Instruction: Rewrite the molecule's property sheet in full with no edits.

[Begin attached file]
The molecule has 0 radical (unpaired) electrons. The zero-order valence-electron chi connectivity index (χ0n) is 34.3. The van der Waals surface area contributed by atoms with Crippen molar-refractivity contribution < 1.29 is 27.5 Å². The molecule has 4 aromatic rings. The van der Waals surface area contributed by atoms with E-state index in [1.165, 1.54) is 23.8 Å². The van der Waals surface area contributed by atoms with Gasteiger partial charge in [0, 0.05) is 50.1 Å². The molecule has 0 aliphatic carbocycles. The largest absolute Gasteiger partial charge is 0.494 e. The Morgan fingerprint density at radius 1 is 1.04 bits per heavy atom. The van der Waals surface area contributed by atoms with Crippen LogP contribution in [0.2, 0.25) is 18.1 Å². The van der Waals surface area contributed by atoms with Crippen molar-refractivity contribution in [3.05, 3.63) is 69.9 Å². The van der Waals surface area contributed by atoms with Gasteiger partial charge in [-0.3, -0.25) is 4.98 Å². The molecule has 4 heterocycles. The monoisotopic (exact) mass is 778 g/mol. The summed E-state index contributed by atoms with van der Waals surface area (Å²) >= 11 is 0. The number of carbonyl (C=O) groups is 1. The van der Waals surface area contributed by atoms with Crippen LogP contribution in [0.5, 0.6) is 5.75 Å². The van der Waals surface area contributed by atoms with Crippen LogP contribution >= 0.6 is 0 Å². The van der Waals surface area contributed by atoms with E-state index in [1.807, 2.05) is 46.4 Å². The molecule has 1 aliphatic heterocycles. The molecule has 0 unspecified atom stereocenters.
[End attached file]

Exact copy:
The molecule has 0 radical (unpaired) electrons. The zero-order valence-electron chi connectivity index (χ0n) is 34.3. The van der Waals surface area contributed by atoms with Crippen molar-refractivity contribution < 1.29 is 27.5 Å². The molecule has 4 aromatic rings. The van der Waals surface area contributed by atoms with E-state index in [1.165, 1.54) is 23.8 Å². The van der Waals surface area contributed by atoms with Gasteiger partial charge in [0, 0.05) is 50.1 Å². The molecule has 0 aliphatic carbocycles. The largest absolute Gasteiger partial charge is 0.494 e. The Morgan fingerprint density at radius 1 is 1.04 bits per heavy atom. The van der Waals surface area contributed by atoms with Crippen LogP contribution in [0.2, 0.25) is 18.1 Å². The van der Waals surface area contributed by atoms with Crippen molar-refractivity contribution in [3.05, 3.63) is 69.9 Å². The van der Waals surface area contributed by atoms with Gasteiger partial charge in [-0.3, -0.25) is 4.98 Å². The molecule has 4 heterocycles. The monoisotopic (exact) mass is 778 g/mol. The summed E-state index contributed by atoms with van der Waals surface area (Å²) >= 11 is 0. The number of carbonyl (C=O) groups is 1. The van der Waals surface area contributed by atoms with Crippen LogP contribution in [0.5, 0.6) is 5.75 Å². The van der Waals surface area contributed by atoms with Crippen LogP contribution >= 0.6 is 0 Å². The van der Waals surface area contributed by atoms with E-state index in [1.807, 2.05) is 46.4 Å². The molecule has 1 aliphatic heterocycles. The molecule has 0 unspecified atom stereocenters.